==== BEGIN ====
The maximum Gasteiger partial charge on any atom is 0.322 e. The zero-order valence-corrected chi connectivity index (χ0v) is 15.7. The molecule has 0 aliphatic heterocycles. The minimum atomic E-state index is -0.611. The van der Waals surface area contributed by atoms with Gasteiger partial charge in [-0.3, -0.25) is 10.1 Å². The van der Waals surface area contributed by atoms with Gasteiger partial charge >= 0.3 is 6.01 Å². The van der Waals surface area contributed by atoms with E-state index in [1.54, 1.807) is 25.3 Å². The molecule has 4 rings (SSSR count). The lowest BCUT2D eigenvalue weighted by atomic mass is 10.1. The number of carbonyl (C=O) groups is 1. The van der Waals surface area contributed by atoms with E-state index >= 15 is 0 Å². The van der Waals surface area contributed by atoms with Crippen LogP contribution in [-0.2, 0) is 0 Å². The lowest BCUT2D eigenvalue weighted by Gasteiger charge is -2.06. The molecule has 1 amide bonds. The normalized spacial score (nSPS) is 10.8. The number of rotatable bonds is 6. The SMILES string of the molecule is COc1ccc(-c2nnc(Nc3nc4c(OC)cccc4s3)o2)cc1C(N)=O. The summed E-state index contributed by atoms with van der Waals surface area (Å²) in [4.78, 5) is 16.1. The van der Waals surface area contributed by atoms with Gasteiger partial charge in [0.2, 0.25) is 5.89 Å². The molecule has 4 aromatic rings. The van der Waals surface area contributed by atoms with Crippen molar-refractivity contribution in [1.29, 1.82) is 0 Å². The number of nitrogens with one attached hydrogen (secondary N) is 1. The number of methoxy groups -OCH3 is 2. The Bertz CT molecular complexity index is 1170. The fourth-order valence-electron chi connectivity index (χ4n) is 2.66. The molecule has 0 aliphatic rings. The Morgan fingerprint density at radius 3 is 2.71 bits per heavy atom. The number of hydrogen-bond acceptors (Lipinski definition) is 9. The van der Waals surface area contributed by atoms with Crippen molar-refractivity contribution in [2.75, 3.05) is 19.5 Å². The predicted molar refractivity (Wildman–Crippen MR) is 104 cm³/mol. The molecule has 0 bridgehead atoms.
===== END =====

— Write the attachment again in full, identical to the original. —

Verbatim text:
The maximum Gasteiger partial charge on any atom is 0.322 e. The zero-order valence-corrected chi connectivity index (χ0v) is 15.7. The molecule has 0 aliphatic heterocycles. The minimum atomic E-state index is -0.611. The van der Waals surface area contributed by atoms with Gasteiger partial charge in [-0.3, -0.25) is 10.1 Å². The van der Waals surface area contributed by atoms with Gasteiger partial charge >= 0.3 is 6.01 Å². The van der Waals surface area contributed by atoms with E-state index in [1.54, 1.807) is 25.3 Å². The molecule has 4 rings (SSSR count). The lowest BCUT2D eigenvalue weighted by atomic mass is 10.1. The number of carbonyl (C=O) groups is 1. The van der Waals surface area contributed by atoms with E-state index >= 15 is 0 Å². The van der Waals surface area contributed by atoms with Crippen LogP contribution in [-0.2, 0) is 0 Å². The lowest BCUT2D eigenvalue weighted by Gasteiger charge is -2.06. The molecule has 1 amide bonds. The normalized spacial score (nSPS) is 10.8. The number of rotatable bonds is 6. The SMILES string of the molecule is COc1ccc(-c2nnc(Nc3nc4c(OC)cccc4s3)o2)cc1C(N)=O. The summed E-state index contributed by atoms with van der Waals surface area (Å²) in [4.78, 5) is 16.1. The van der Waals surface area contributed by atoms with Gasteiger partial charge in [0.2, 0.25) is 5.89 Å². The molecule has 4 aromatic rings. The van der Waals surface area contributed by atoms with Crippen molar-refractivity contribution in [1.29, 1.82) is 0 Å². The number of nitrogens with one attached hydrogen (secondary N) is 1. The number of methoxy groups -OCH3 is 2. The Bertz CT molecular complexity index is 1170. The fourth-order valence-electron chi connectivity index (χ4n) is 2.66. The molecule has 0 aliphatic rings. The Morgan fingerprint density at radius 3 is 2.71 bits per heavy atom. The number of hydrogen-bond acceptors (Lipinski definition) is 9. The van der Waals surface area contributed by atoms with Crippen molar-refractivity contribution in [2.75, 3.05) is 19.5 Å². The predicted molar refractivity (Wildman–Crippen MR) is 104 cm³/mol. The molecule has 0 bridgehead atoms.